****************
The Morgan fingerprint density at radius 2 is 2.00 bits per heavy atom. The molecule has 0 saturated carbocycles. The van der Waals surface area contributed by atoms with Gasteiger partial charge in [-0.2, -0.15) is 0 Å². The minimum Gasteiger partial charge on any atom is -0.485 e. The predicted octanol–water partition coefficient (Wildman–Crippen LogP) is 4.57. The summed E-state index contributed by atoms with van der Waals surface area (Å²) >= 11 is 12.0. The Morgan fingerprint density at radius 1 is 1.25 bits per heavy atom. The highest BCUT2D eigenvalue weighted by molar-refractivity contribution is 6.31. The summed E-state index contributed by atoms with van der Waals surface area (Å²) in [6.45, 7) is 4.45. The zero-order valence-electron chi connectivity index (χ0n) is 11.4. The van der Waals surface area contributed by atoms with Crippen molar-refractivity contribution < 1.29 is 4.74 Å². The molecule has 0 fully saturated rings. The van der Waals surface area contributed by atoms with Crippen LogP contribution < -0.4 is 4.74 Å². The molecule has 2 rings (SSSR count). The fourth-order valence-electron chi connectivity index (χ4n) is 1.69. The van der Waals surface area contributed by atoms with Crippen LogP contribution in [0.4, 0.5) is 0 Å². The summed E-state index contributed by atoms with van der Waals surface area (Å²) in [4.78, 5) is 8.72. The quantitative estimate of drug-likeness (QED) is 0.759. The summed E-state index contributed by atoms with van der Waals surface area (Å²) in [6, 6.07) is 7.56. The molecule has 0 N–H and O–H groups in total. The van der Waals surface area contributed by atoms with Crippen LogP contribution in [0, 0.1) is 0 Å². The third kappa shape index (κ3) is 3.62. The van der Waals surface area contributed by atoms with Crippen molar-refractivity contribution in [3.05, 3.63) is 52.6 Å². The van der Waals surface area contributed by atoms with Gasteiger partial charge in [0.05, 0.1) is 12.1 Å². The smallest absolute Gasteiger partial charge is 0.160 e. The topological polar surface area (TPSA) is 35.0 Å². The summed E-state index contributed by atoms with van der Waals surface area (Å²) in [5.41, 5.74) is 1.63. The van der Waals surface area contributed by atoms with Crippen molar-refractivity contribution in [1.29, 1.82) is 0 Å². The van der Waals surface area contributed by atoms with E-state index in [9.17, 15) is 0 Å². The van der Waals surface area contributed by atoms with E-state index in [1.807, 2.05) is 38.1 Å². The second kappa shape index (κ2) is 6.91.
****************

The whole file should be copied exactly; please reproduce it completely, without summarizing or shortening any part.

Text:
The Morgan fingerprint density at radius 2 is 2.00 bits per heavy atom. The molecule has 0 saturated carbocycles. The van der Waals surface area contributed by atoms with Gasteiger partial charge in [-0.2, -0.15) is 0 Å². The minimum Gasteiger partial charge on any atom is -0.485 e. The predicted octanol–water partition coefficient (Wildman–Crippen LogP) is 4.57. The summed E-state index contributed by atoms with van der Waals surface area (Å²) >= 11 is 12.0. The Morgan fingerprint density at radius 1 is 1.25 bits per heavy atom. The highest BCUT2D eigenvalue weighted by molar-refractivity contribution is 6.31. The summed E-state index contributed by atoms with van der Waals surface area (Å²) in [6.45, 7) is 4.45. The zero-order valence-electron chi connectivity index (χ0n) is 11.4. The van der Waals surface area contributed by atoms with Crippen molar-refractivity contribution < 1.29 is 4.74 Å². The molecule has 0 fully saturated rings. The van der Waals surface area contributed by atoms with Crippen LogP contribution < -0.4 is 4.74 Å². The molecule has 2 rings (SSSR count). The fourth-order valence-electron chi connectivity index (χ4n) is 1.69. The van der Waals surface area contributed by atoms with Crippen LogP contribution in [0.4, 0.5) is 0 Å². The summed E-state index contributed by atoms with van der Waals surface area (Å²) in [4.78, 5) is 8.72. The quantitative estimate of drug-likeness (QED) is 0.759. The summed E-state index contributed by atoms with van der Waals surface area (Å²) in [6, 6.07) is 7.56. The molecule has 0 N–H and O–H groups in total. The van der Waals surface area contributed by atoms with Crippen LogP contribution in [0, 0.1) is 0 Å². The third kappa shape index (κ3) is 3.62. The van der Waals surface area contributed by atoms with Crippen molar-refractivity contribution in [3.05, 3.63) is 52.6 Å². The van der Waals surface area contributed by atoms with Gasteiger partial charge in [0.05, 0.1) is 12.1 Å². The smallest absolute Gasteiger partial charge is 0.160 e. The topological polar surface area (TPSA) is 35.0 Å². The summed E-state index contributed by atoms with van der Waals surface area (Å²) in [5.41, 5.74) is 1.63. The van der Waals surface area contributed by atoms with Crippen molar-refractivity contribution in [1.29, 1.82) is 0 Å². The van der Waals surface area contributed by atoms with E-state index in [9.17, 15) is 0 Å². The van der Waals surface area contributed by atoms with E-state index in [1.807, 2.05) is 38.1 Å². The second kappa shape index (κ2) is 6.91.